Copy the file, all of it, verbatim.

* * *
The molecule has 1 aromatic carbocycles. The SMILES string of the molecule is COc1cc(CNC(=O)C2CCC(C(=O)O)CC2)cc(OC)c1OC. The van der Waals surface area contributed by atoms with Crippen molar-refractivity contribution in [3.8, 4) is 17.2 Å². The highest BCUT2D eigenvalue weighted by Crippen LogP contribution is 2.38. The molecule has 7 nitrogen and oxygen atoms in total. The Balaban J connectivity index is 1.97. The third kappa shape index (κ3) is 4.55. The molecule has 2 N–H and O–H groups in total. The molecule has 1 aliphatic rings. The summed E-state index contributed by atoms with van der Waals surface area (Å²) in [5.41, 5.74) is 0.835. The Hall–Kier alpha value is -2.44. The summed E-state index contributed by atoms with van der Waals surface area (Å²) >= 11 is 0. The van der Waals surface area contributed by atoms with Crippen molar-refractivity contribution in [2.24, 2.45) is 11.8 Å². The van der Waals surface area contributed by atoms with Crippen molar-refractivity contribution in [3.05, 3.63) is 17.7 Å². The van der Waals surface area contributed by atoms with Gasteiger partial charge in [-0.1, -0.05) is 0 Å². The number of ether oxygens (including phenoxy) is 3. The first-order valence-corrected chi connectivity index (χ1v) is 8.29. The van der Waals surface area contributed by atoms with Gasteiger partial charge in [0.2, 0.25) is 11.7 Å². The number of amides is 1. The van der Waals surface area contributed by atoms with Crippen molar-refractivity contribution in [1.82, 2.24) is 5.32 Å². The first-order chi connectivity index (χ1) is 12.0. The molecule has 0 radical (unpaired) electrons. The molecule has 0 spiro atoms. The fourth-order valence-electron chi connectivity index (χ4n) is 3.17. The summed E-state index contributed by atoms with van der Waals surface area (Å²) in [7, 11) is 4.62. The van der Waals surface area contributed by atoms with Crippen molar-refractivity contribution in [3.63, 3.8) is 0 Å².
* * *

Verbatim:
The molecule has 1 aromatic carbocycles. The SMILES string of the molecule is COc1cc(CNC(=O)C2CCC(C(=O)O)CC2)cc(OC)c1OC. The van der Waals surface area contributed by atoms with Crippen molar-refractivity contribution in [3.8, 4) is 17.2 Å². The highest BCUT2D eigenvalue weighted by Crippen LogP contribution is 2.38. The molecule has 7 nitrogen and oxygen atoms in total. The Balaban J connectivity index is 1.97. The third kappa shape index (κ3) is 4.55. The molecule has 2 N–H and O–H groups in total. The molecule has 1 aliphatic rings. The summed E-state index contributed by atoms with van der Waals surface area (Å²) in [5.41, 5.74) is 0.835. The Hall–Kier alpha value is -2.44. The summed E-state index contributed by atoms with van der Waals surface area (Å²) >= 11 is 0. The van der Waals surface area contributed by atoms with Crippen molar-refractivity contribution in [2.24, 2.45) is 11.8 Å². The van der Waals surface area contributed by atoms with Crippen molar-refractivity contribution in [3.05, 3.63) is 17.7 Å². The van der Waals surface area contributed by atoms with Gasteiger partial charge in [-0.1, -0.05) is 0 Å². The number of ether oxygens (including phenoxy) is 3. The first-order valence-corrected chi connectivity index (χ1v) is 8.29. The van der Waals surface area contributed by atoms with Gasteiger partial charge in [0.2, 0.25) is 11.7 Å². The number of amides is 1. The van der Waals surface area contributed by atoms with Crippen molar-refractivity contribution in [1.82, 2.24) is 5.32 Å². The first-order chi connectivity index (χ1) is 12.0. The molecule has 0 radical (unpaired) electrons. The molecule has 0 spiro atoms. The fourth-order valence-electron chi connectivity index (χ4n) is 3.17. The summed E-state index contributed by atoms with van der Waals surface area (Å²) in [7, 11) is 4.62. The van der Waals surface area contributed by atoms with Crippen molar-refractivity contribution in [3.63, 3.8) is 0 Å².